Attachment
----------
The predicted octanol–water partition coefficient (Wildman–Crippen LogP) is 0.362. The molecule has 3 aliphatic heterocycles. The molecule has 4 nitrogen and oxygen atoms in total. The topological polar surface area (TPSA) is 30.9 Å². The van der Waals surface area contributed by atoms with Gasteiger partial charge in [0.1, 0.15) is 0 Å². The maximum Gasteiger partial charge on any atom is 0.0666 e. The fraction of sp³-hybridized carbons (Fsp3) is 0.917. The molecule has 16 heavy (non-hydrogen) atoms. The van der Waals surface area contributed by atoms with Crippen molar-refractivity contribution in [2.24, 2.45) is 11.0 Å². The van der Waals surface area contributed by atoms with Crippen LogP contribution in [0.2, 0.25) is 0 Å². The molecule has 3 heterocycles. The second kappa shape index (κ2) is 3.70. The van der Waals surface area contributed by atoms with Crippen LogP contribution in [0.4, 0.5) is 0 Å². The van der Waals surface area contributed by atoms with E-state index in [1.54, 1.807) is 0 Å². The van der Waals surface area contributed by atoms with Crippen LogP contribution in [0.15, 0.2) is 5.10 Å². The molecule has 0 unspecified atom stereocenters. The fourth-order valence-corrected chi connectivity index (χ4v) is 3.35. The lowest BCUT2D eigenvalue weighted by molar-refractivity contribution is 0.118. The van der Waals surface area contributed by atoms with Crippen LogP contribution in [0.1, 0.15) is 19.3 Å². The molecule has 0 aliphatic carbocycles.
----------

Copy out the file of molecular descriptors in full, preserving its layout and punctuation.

The predicted octanol–water partition coefficient (Wildman–Crippen LogP) is 0.362. The molecule has 3 aliphatic heterocycles. The molecule has 4 nitrogen and oxygen atoms in total. The topological polar surface area (TPSA) is 30.9 Å². The van der Waals surface area contributed by atoms with Gasteiger partial charge in [0.1, 0.15) is 0 Å². The maximum Gasteiger partial charge on any atom is 0.0666 e. The fraction of sp³-hybridized carbons (Fsp3) is 0.917. The molecule has 16 heavy (non-hydrogen) atoms. The van der Waals surface area contributed by atoms with Crippen molar-refractivity contribution in [2.24, 2.45) is 11.0 Å². The van der Waals surface area contributed by atoms with Crippen LogP contribution in [0.2, 0.25) is 0 Å². The molecule has 3 heterocycles. The second kappa shape index (κ2) is 3.70. The van der Waals surface area contributed by atoms with Crippen LogP contribution in [0.4, 0.5) is 0 Å². The van der Waals surface area contributed by atoms with E-state index in [1.54, 1.807) is 0 Å². The van der Waals surface area contributed by atoms with Crippen LogP contribution in [0.15, 0.2) is 5.10 Å². The molecule has 0 unspecified atom stereocenters. The fourth-order valence-corrected chi connectivity index (χ4v) is 3.35. The lowest BCUT2D eigenvalue weighted by molar-refractivity contribution is 0.118. The van der Waals surface area contributed by atoms with Crippen LogP contribution in [0.1, 0.15) is 19.3 Å². The molecule has 0 aliphatic carbocycles.